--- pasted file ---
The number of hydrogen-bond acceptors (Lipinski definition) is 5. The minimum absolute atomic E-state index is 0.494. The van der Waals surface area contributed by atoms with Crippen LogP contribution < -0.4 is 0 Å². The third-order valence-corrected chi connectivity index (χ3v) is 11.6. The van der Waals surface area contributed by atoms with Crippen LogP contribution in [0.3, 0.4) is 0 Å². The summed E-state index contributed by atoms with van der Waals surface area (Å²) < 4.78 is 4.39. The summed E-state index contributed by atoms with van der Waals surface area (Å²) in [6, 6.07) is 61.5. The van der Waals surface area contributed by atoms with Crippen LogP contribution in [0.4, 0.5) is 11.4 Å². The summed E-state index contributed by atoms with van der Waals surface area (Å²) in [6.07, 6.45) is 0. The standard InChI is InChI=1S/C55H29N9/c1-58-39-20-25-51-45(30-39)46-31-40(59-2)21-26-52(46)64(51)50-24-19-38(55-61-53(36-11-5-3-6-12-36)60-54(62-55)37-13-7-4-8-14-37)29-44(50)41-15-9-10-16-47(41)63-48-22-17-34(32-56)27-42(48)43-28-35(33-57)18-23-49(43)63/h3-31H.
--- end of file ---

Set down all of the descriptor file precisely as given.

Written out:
The number of hydrogen-bond acceptors (Lipinski definition) is 5. The minimum absolute atomic E-state index is 0.494. The van der Waals surface area contributed by atoms with Crippen LogP contribution < -0.4 is 0 Å². The third-order valence-corrected chi connectivity index (χ3v) is 11.6. The van der Waals surface area contributed by atoms with Crippen LogP contribution in [0.3, 0.4) is 0 Å². The summed E-state index contributed by atoms with van der Waals surface area (Å²) < 4.78 is 4.39. The summed E-state index contributed by atoms with van der Waals surface area (Å²) in [6, 6.07) is 61.5. The van der Waals surface area contributed by atoms with Crippen LogP contribution in [0.4, 0.5) is 11.4 Å². The summed E-state index contributed by atoms with van der Waals surface area (Å²) in [6.07, 6.45) is 0. The standard InChI is InChI=1S/C55H29N9/c1-58-39-20-25-51-45(30-39)46-31-40(59-2)21-26-52(46)64(51)50-24-19-38(55-61-53(36-11-5-3-6-12-36)60-54(62-55)37-13-7-4-8-14-37)29-44(50)41-15-9-10-16-47(41)63-48-22-17-34(32-56)27-42(48)43-28-35(33-57)18-23-49(43)63/h3-31H.